1. Mitlov's Avatar
    HP Envy x2 (Intel Clover Trail) review: first look | PC Pro blog

    but I was able to run a sneaky browser benchmark [on the Atom-equipped HP Envy X2], establishing a SunSpider score for the unreleased 1.8GHz Intel Z2760 platform of 909 milliseconds. Thats well ahead of established ARM-based tablets such as the iPad (1,805ms) and the Asus Transformer Prime (2,340ms). For comparison, the Sandy Bridge MacBook Air Im writing this on scored 313ms.
    Kind of makes Windows RT look superfluous for everything but price, doesn't it? Never mind the awful old netbooks; it looks like current Atom processors outperform the best ARM processors while delivering equally-good battery life (and with a fanless design).

    Seems to me like Atom tablets like the HP Envy X2 and Lenovo Thinkpad 2 are going to be the best of the convertible tablets. Better compatibility (x86) and better performance than Windows RT tablets, with lower price points, better battery life, and thinner fanless designs than Ivy Bridge tablets. Awesome.
    09-12-2012 03:42 PM
  2. jhoff80's Avatar
    Atom's always been ahead of ARM on performance. It just can't get in the range of ARM on efficiency. You can't just assume 'equally-good battery life' because that just hasn't been demonstrated to be the case in the past. I'll believe that when I see it, because the fact is that any variant of Atom in the past, even when Intel says they've caught up to ARM or that the next version will catch up to ARM, just hasn't come close to matching ARM's power draw.

    Besides, with ARM you get things like smartphone-style instant on (namely because only the screen actually has to turn off), that you just can't do on x86 right now.

    And despite being thinner than Ivy Bridge, the Atom tablets are still thicker and heavier than the ARM varieties.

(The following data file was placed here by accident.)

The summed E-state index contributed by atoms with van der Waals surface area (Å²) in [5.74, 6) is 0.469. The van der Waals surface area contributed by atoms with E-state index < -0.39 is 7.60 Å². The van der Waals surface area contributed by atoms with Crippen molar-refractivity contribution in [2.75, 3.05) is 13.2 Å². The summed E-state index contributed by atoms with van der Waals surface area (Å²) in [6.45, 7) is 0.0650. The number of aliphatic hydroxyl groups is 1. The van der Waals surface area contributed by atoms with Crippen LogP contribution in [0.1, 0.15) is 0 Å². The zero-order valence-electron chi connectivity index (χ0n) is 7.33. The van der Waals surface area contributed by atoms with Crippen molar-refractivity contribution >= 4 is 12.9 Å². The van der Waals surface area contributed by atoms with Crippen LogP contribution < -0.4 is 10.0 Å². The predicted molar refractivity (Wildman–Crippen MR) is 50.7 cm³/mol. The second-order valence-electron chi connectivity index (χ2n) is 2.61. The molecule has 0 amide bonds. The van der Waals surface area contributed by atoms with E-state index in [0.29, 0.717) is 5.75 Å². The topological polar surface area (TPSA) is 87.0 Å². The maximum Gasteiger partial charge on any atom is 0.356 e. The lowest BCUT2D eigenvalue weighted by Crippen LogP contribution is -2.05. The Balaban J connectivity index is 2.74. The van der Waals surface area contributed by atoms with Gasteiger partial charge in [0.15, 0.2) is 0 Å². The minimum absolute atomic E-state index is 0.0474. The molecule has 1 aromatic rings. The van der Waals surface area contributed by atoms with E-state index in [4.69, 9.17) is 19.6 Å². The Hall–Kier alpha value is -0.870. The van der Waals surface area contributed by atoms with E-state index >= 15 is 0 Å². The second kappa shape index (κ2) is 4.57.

I'd like to be proven wrong here just for the sake of competition (even though my tablet will definitely be Ivy Bridge) but I don't see it happening.
    09-12-2012 05:53 PM
  3. Mitlov's Avatar
    Atom's always been ahead of ARM on performance. It just can't get in the range of ARM on efficiency. You can't just assume 'equally-good battery life' because that just hasn't been demonstrated to be the case in the past. I'll believe that when I see it, because the fact is that any variant of Atom in the past, even when Intel says they've caught up to ARM or that the next version will catch up to ARM, just hasn't come close to matching ARM's power draw.

    Besides, with ARM you get things like smartphone-style instant on (namely because only the screen actually has to turn off), that you just can't do on x86 right now.

    And despite being thinner than Ivy Bridge, the Atom tablets are still thicker and heavier than the ARM varieties.

    I'd like to be proven wrong here just for the sake of competition (even though my tablet will definitely be Ivy Bridge) but I don't see it happening.
    Lenovo is claiming a 10-hour battery life for the Thinkpad Tablet 2, the same number that Apple claims for the iPad 3.

    The Thinkpad Tablet 2 is "less than 10 mm thick," and the iPad 3 is 9.4 mm thick.

    We'll see about wake-up times...hadn't thought of that aspect, but I'll bet ARM maintains a significant advantage there.

    http://lenovo.7eer.net/c/159229/2188...ad-tablet-2%2F

    http://www.apple.com/ipad/specs/
    09-12-2012 06:20 PM
  4. fatclue_98's Avatar